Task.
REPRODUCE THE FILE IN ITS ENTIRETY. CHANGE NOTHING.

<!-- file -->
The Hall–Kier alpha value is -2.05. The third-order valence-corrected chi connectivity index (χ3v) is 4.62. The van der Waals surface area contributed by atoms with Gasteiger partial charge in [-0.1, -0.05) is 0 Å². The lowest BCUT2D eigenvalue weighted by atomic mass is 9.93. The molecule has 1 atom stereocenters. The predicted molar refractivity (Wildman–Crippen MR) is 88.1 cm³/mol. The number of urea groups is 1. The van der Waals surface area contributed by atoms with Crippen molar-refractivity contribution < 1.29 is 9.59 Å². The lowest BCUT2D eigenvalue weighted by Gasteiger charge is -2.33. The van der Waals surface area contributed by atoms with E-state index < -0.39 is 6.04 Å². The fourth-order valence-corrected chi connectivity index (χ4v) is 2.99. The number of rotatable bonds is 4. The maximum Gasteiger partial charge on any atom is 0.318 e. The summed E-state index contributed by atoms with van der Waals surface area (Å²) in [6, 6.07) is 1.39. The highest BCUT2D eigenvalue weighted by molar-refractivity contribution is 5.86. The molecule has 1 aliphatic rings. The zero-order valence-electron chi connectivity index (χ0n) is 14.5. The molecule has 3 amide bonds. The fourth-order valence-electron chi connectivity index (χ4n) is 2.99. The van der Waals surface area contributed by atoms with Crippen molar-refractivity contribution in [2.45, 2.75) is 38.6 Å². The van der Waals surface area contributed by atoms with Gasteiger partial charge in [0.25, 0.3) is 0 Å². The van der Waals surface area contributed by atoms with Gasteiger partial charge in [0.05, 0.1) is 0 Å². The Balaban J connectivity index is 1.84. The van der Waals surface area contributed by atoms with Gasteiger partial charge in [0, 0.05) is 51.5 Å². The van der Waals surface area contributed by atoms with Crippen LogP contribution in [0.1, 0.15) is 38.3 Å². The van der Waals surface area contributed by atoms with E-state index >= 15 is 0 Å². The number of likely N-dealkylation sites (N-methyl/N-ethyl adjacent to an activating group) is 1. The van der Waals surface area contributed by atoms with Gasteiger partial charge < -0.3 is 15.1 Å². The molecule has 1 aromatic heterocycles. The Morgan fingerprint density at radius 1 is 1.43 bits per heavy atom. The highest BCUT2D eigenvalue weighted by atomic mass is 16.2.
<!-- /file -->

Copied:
The Hall–Kier alpha value is -2.05. The third-order valence-corrected chi connectivity index (χ3v) is 4.62. The van der Waals surface area contributed by atoms with Gasteiger partial charge in [-0.1, -0.05) is 0 Å². The lowest BCUT2D eigenvalue weighted by atomic mass is 9.93. The molecule has 1 atom stereocenters. The predicted molar refractivity (Wildman–Crippen MR) is 88.1 cm³/mol. The number of urea groups is 1. The van der Waals surface area contributed by atoms with Crippen molar-refractivity contribution < 1.29 is 9.59 Å². The lowest BCUT2D eigenvalue weighted by Gasteiger charge is -2.33. The van der Waals surface area contributed by atoms with E-state index < -0.39 is 6.04 Å². The fourth-order valence-corrected chi connectivity index (χ4v) is 2.99. The number of rotatable bonds is 4. The maximum Gasteiger partial charge on any atom is 0.318 e. The summed E-state index contributed by atoms with van der Waals surface area (Å²) in [6, 6.07) is 1.39. The highest BCUT2D eigenvalue weighted by molar-refractivity contribution is 5.86. The molecule has 1 aliphatic rings. The zero-order valence-electron chi connectivity index (χ0n) is 14.5. The molecule has 3 amide bonds. The fourth-order valence-electron chi connectivity index (χ4n) is 2.99. The van der Waals surface area contributed by atoms with Crippen molar-refractivity contribution in [2.45, 2.75) is 38.6 Å². The van der Waals surface area contributed by atoms with Gasteiger partial charge in [0.25, 0.3) is 0 Å². The van der Waals surface area contributed by atoms with Gasteiger partial charge in [0.05, 0.1) is 0 Å². The Balaban J connectivity index is 1.84. The van der Waals surface area contributed by atoms with Gasteiger partial charge in [0, 0.05) is 51.5 Å². The van der Waals surface area contributed by atoms with Crippen LogP contribution in [0.1, 0.15) is 38.3 Å². The van der Waals surface area contributed by atoms with E-state index >= 15 is 0 Å². The number of likely N-dealkylation sites (N-methyl/N-ethyl adjacent to an activating group) is 1. The van der Waals surface area contributed by atoms with Gasteiger partial charge < -0.3 is 15.1 Å². The molecule has 1 aromatic heterocycles. The Morgan fingerprint density at radius 1 is 1.43 bits per heavy atom. The highest BCUT2D eigenvalue weighted by atomic mass is 16.2.